NOLAN: It's a journey in culture really, and I like to start with safety. Many of the people that we took the elevation on my last 2 projects had maybe worked in construction before, but never had elevation in heavy industrial environment. They might have worked on building a skyscraper in Santiago, Chile. Those contractors that do that work are not nearly as strong safety wise as we are, so they had some bad habits they brought with them. Also at elevation with heavy equipment running around, there are risks that don't exist on that postage stamp job site in downtown Santiago. If you've never seen it, if you've never experienced it, how could we expect you to avoid it and, de-risk the project.
We worked really hard and continue to work really hard on schools of risk demonstration to people of the kinds of risks they're going to run into. We did it pretty much in the past with physical scale models and mock-ups and walk people around and talk to them and say, “You see that you're going to see that 966 loaders, that little thing there on the table, but when you go out there, you're shorter than the wheel. Right? So, think about the damage that that could do to you.” That's the kind of conversation we have or 50 people in a room, death by PowerPoint. You've got slide after slide showing you what you're going to experience. Technology today gives us the opportunity to experience it much more realistically. We're really excited about bringing that to those locales, such that we can teach people in a more human way what they're going to experience so that they really absorb it.
The other part of it is the equipment we'd take there is very expensive. We don't want the equipment broken. We don't want people hurt. So, we don't want to be flying people from thousands of kilometers away. Their CV looks good, but when they get there, they can’t actually drive that crane safely. So, technology allows us to test them at the hiring office so that we don't waste the money of flying them there, housing them, feeding them only for them to fail the certification.
GONZALES: Which I can imagine must have happened at some point in the past.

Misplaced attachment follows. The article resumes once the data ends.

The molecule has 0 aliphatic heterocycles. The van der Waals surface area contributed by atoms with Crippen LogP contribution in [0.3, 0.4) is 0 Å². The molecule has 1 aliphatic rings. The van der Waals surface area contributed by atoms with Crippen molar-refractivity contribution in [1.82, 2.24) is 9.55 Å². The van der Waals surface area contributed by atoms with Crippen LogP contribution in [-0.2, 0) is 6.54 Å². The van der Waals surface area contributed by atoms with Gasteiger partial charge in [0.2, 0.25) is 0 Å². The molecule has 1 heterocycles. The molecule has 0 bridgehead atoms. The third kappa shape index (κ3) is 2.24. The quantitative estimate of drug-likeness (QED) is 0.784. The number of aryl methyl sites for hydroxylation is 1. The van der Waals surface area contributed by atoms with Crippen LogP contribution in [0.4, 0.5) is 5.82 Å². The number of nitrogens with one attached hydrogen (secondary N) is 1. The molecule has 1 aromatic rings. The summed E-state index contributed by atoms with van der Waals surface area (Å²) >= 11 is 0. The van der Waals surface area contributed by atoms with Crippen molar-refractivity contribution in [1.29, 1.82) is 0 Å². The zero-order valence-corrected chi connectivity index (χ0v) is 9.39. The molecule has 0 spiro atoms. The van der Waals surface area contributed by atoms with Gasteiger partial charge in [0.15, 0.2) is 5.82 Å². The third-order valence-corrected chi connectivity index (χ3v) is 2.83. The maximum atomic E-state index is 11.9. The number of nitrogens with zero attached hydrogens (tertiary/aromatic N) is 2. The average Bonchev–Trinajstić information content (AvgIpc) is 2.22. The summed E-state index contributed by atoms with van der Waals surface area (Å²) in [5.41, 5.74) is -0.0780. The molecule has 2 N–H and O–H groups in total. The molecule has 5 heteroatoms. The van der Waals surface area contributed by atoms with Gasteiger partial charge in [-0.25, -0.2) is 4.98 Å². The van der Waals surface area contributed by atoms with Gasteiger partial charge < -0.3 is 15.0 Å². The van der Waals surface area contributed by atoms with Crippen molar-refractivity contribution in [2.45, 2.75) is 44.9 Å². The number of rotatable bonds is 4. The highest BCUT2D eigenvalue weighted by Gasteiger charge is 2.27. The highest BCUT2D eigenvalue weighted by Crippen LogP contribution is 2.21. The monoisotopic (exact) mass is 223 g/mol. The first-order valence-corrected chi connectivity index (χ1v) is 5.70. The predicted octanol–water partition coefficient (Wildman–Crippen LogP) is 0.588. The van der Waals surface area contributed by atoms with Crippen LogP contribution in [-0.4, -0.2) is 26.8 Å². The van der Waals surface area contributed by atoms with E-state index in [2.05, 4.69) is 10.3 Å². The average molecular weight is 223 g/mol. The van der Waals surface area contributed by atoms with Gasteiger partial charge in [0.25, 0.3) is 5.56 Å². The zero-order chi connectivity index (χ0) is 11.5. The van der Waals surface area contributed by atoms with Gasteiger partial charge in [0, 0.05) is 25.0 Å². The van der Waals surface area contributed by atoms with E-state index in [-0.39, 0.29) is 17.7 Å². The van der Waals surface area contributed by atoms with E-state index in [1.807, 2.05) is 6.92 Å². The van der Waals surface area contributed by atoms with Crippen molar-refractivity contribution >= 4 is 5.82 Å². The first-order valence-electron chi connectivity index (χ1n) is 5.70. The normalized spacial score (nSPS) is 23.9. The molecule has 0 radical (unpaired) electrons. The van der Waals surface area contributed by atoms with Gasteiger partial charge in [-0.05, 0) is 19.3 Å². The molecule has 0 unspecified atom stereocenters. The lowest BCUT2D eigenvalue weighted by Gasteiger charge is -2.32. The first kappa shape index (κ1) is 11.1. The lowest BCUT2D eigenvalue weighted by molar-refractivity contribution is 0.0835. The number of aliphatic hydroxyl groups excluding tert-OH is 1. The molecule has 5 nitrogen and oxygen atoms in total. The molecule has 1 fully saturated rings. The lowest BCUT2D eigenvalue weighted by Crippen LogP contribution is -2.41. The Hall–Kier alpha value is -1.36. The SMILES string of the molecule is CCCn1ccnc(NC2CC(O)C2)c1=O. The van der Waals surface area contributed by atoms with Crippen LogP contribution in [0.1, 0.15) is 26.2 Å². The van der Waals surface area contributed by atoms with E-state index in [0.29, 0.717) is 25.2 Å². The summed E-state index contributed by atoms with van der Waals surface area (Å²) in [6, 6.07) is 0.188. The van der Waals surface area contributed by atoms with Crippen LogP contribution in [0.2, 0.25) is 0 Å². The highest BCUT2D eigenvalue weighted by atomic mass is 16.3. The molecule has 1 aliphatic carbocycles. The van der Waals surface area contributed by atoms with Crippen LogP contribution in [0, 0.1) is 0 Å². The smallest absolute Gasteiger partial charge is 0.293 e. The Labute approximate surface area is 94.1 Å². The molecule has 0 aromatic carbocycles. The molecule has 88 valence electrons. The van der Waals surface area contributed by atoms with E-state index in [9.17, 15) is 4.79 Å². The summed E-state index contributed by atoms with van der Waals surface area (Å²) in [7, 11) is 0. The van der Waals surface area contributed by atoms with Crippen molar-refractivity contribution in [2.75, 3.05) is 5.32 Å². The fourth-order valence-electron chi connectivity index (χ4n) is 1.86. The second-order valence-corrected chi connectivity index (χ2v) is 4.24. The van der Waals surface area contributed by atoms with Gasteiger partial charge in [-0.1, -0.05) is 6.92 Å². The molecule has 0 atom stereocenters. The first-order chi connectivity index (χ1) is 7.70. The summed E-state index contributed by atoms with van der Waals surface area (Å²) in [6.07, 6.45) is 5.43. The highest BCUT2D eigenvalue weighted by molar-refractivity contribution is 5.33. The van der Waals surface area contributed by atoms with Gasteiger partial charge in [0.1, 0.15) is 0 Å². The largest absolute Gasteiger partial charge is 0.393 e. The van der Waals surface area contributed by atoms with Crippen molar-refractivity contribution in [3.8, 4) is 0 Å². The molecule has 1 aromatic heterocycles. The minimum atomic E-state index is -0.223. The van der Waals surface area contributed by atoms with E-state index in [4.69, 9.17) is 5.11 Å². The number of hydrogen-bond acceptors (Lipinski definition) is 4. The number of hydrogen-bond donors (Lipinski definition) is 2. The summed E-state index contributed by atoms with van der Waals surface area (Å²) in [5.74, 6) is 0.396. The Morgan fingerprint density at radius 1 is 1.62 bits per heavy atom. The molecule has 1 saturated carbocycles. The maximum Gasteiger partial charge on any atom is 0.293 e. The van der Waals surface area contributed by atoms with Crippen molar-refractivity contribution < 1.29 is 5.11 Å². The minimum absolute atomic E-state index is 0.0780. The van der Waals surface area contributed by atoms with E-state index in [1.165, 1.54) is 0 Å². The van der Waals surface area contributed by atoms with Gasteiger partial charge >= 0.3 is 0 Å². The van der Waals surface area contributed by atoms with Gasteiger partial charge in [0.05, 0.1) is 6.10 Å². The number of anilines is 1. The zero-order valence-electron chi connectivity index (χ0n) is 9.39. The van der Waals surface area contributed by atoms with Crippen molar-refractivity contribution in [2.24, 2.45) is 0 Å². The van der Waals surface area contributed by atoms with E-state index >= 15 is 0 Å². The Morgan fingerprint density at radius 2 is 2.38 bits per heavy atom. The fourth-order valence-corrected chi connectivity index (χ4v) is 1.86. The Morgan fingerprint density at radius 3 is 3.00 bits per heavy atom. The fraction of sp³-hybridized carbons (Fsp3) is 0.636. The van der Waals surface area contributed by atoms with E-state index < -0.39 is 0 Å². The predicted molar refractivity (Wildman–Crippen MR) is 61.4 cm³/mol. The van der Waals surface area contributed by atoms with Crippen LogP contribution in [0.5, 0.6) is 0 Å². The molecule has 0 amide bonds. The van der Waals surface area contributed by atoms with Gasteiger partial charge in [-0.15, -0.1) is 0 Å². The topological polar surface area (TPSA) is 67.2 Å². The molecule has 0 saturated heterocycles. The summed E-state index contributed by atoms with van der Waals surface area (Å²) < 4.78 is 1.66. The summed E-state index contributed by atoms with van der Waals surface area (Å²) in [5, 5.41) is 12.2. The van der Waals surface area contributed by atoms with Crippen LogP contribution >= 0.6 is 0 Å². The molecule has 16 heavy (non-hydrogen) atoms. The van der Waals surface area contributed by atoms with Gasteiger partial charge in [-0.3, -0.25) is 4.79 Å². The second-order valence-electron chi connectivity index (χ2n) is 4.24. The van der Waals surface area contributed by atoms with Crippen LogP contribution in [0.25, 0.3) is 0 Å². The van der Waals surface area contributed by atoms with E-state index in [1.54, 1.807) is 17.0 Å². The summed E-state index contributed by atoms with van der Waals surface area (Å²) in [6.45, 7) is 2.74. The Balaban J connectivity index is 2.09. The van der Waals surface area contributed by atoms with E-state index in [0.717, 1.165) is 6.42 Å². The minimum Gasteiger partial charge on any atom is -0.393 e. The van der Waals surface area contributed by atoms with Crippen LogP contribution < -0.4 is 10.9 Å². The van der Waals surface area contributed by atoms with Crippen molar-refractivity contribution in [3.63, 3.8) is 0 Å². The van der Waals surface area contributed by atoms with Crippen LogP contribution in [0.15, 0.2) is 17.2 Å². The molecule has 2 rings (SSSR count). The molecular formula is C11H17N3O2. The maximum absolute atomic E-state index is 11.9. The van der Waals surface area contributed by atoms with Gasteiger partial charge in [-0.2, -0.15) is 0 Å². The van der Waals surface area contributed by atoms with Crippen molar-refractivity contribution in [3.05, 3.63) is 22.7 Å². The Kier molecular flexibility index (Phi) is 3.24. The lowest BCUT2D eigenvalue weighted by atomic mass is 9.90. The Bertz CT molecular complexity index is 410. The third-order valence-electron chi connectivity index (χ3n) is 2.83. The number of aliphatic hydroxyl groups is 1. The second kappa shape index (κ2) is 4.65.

NOLAN: Thousands of times.
GONZALES: Really? Thousands?
NOLAN: Virtually thousands of times. There's an obvious waste that one needs to respect and deal with. I could go on and on about the benefits of technology in terms of what we need to do, but it's really about changing culture. It is really about teaching someone to think a different way. Teaching someone to care about the equipment, teaching someone to care about their brother in the workforce and those people in those environments come from a different background. So, we as leaders are out there every day, we're out there talking to people, we’re out there pointing out risks, we're out talking to them about how to avoid those risks, be those risks safety related, quality related, costs related, whatever they might be. It's a very human experience really to be a leader on a project of that size.
GONZALES: One of the interesting learning experiences for me and my time at ITI has been seeing how a company, in the case of ITI, they’ve been around for 30 years, they have a well-established in the industry reputation as a training company, they're producing a VR simulator for the purpose of training. While the technology is advanced to a point that people are still becoming familiar with it and may have misgivings about what it even is or let alone what it even does or how it compares to the real world. But all that is coming from my perspective, from the inside out, that this is an industry established company that is bringing new innovations. Meanwhile in Silicon Valley, we have kids in their dorm room somewhere making some new whizzbang thing that can change the world. How do you recommend a company or an individual that thinks they have a good idea for the industry? How do they bring in to the innovation group?